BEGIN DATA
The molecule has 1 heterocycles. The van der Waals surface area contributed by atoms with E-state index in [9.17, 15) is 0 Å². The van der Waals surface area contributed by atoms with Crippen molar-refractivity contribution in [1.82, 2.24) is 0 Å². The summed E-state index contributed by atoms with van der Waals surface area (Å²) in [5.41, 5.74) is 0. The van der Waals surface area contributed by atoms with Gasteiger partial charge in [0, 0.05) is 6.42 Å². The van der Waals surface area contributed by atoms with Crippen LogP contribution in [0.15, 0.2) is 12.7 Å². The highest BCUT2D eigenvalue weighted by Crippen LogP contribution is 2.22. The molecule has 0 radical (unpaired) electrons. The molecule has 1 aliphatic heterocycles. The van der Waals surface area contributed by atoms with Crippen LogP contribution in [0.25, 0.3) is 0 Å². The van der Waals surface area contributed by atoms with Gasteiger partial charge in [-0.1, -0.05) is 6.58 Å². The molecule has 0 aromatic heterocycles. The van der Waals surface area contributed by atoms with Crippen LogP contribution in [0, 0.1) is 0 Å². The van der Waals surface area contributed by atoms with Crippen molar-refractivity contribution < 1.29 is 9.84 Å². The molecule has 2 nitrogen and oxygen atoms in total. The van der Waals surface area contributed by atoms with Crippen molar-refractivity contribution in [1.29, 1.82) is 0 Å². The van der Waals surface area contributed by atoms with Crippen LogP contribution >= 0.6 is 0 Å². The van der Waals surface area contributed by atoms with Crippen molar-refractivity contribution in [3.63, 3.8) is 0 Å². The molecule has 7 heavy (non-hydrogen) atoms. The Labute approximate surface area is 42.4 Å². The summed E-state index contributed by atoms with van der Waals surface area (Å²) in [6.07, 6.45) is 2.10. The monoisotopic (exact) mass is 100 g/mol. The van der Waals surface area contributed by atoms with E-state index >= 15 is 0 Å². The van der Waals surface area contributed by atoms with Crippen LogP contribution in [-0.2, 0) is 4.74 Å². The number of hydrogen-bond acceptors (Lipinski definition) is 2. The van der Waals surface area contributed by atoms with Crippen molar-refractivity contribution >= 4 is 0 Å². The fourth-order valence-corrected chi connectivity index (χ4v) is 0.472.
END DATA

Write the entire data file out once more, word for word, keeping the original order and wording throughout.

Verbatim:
The molecule has 1 heterocycles. The van der Waals surface area contributed by atoms with E-state index in [9.17, 15) is 0 Å². The van der Waals surface area contributed by atoms with Crippen molar-refractivity contribution in [1.82, 2.24) is 0 Å². The summed E-state index contributed by atoms with van der Waals surface area (Å²) in [5.41, 5.74) is 0. The van der Waals surface area contributed by atoms with Gasteiger partial charge in [0, 0.05) is 6.42 Å². The van der Waals surface area contributed by atoms with Crippen LogP contribution in [0.15, 0.2) is 12.7 Å². The highest BCUT2D eigenvalue weighted by Crippen LogP contribution is 2.22. The molecule has 0 radical (unpaired) electrons. The molecule has 1 aliphatic heterocycles. The van der Waals surface area contributed by atoms with Crippen LogP contribution in [0.25, 0.3) is 0 Å². The van der Waals surface area contributed by atoms with Gasteiger partial charge in [-0.1, -0.05) is 6.58 Å². The molecule has 0 aromatic heterocycles. The van der Waals surface area contributed by atoms with Crippen LogP contribution in [0, 0.1) is 0 Å². The van der Waals surface area contributed by atoms with Crippen molar-refractivity contribution < 1.29 is 9.84 Å². The molecule has 2 nitrogen and oxygen atoms in total. The van der Waals surface area contributed by atoms with Crippen molar-refractivity contribution in [1.29, 1.82) is 0 Å². The van der Waals surface area contributed by atoms with Crippen LogP contribution >= 0.6 is 0 Å². The van der Waals surface area contributed by atoms with Crippen molar-refractivity contribution in [3.63, 3.8) is 0 Å². The molecule has 7 heavy (non-hydrogen) atoms. The Labute approximate surface area is 42.4 Å². The summed E-state index contributed by atoms with van der Waals surface area (Å²) in [6.07, 6.45) is 2.10. The monoisotopic (exact) mass is 100 g/mol. The van der Waals surface area contributed by atoms with E-state index >= 15 is 0 Å². The van der Waals surface area contributed by atoms with Crippen LogP contribution in [-0.2, 0) is 4.74 Å². The number of hydrogen-bond acceptors (Lipinski definition) is 2. The van der Waals surface area contributed by atoms with Crippen molar-refractivity contribution >= 4 is 0 Å². The fourth-order valence-corrected chi connectivity index (χ4v) is 0.472.